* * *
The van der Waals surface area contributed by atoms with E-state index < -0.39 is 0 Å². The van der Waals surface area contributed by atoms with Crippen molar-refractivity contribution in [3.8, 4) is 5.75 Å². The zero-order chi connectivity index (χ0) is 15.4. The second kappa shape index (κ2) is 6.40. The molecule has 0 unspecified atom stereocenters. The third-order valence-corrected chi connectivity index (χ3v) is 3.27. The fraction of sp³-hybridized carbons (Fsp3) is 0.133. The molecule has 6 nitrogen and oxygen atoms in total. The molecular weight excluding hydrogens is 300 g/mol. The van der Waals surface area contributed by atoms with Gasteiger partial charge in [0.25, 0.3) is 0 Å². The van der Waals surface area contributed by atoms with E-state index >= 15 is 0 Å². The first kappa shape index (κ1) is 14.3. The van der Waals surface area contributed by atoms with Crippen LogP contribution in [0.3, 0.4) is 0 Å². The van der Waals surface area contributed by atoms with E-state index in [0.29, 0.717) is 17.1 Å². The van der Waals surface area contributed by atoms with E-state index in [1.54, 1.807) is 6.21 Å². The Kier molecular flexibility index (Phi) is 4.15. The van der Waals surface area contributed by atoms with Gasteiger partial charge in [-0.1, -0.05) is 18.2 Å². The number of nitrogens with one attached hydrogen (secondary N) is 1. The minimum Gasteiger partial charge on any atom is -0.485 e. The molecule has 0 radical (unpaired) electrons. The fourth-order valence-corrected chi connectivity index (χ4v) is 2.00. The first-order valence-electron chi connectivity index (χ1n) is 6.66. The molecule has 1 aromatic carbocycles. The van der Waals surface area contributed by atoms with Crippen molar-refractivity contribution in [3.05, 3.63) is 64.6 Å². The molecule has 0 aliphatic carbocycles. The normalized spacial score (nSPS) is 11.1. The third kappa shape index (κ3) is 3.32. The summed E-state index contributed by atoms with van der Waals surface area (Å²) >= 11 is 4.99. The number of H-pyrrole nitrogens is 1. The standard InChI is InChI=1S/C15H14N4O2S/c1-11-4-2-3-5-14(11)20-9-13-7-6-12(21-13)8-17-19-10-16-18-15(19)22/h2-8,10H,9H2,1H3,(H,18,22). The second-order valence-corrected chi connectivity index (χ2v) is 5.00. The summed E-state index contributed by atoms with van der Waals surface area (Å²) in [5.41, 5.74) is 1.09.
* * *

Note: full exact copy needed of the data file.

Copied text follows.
The van der Waals surface area contributed by atoms with E-state index < -0.39 is 0 Å². The van der Waals surface area contributed by atoms with Crippen molar-refractivity contribution in [3.8, 4) is 5.75 Å². The zero-order chi connectivity index (χ0) is 15.4. The second kappa shape index (κ2) is 6.40. The molecule has 0 unspecified atom stereocenters. The third-order valence-corrected chi connectivity index (χ3v) is 3.27. The fraction of sp³-hybridized carbons (Fsp3) is 0.133. The molecule has 6 nitrogen and oxygen atoms in total. The molecular weight excluding hydrogens is 300 g/mol. The van der Waals surface area contributed by atoms with Gasteiger partial charge in [0.25, 0.3) is 0 Å². The van der Waals surface area contributed by atoms with E-state index >= 15 is 0 Å². The first kappa shape index (κ1) is 14.3. The van der Waals surface area contributed by atoms with Crippen LogP contribution in [0.3, 0.4) is 0 Å². The van der Waals surface area contributed by atoms with E-state index in [0.29, 0.717) is 17.1 Å². The van der Waals surface area contributed by atoms with E-state index in [1.54, 1.807) is 6.21 Å². The Kier molecular flexibility index (Phi) is 4.15. The van der Waals surface area contributed by atoms with Gasteiger partial charge in [-0.1, -0.05) is 18.2 Å². The number of nitrogens with one attached hydrogen (secondary N) is 1. The minimum Gasteiger partial charge on any atom is -0.485 e. The molecule has 0 radical (unpaired) electrons. The fourth-order valence-corrected chi connectivity index (χ4v) is 2.00. The first-order valence-electron chi connectivity index (χ1n) is 6.66. The molecule has 1 aromatic carbocycles. The van der Waals surface area contributed by atoms with Crippen molar-refractivity contribution in [3.05, 3.63) is 64.6 Å². The molecule has 0 aliphatic carbocycles. The normalized spacial score (nSPS) is 11.1. The third kappa shape index (κ3) is 3.32. The summed E-state index contributed by atoms with van der Waals surface area (Å²) >= 11 is 4.99. The number of H-pyrrole nitrogens is 1. The standard InChI is InChI=1S/C15H14N4O2S/c1-11-4-2-3-5-14(11)20-9-13-7-6-12(21-13)8-17-19-10-16-18-15(19)22/h2-8,10H,9H2,1H3,(H,18,22). The second-order valence-corrected chi connectivity index (χ2v) is 5.00. The summed E-state index contributed by atoms with van der Waals surface area (Å²) in [5.41, 5.74) is 1.09.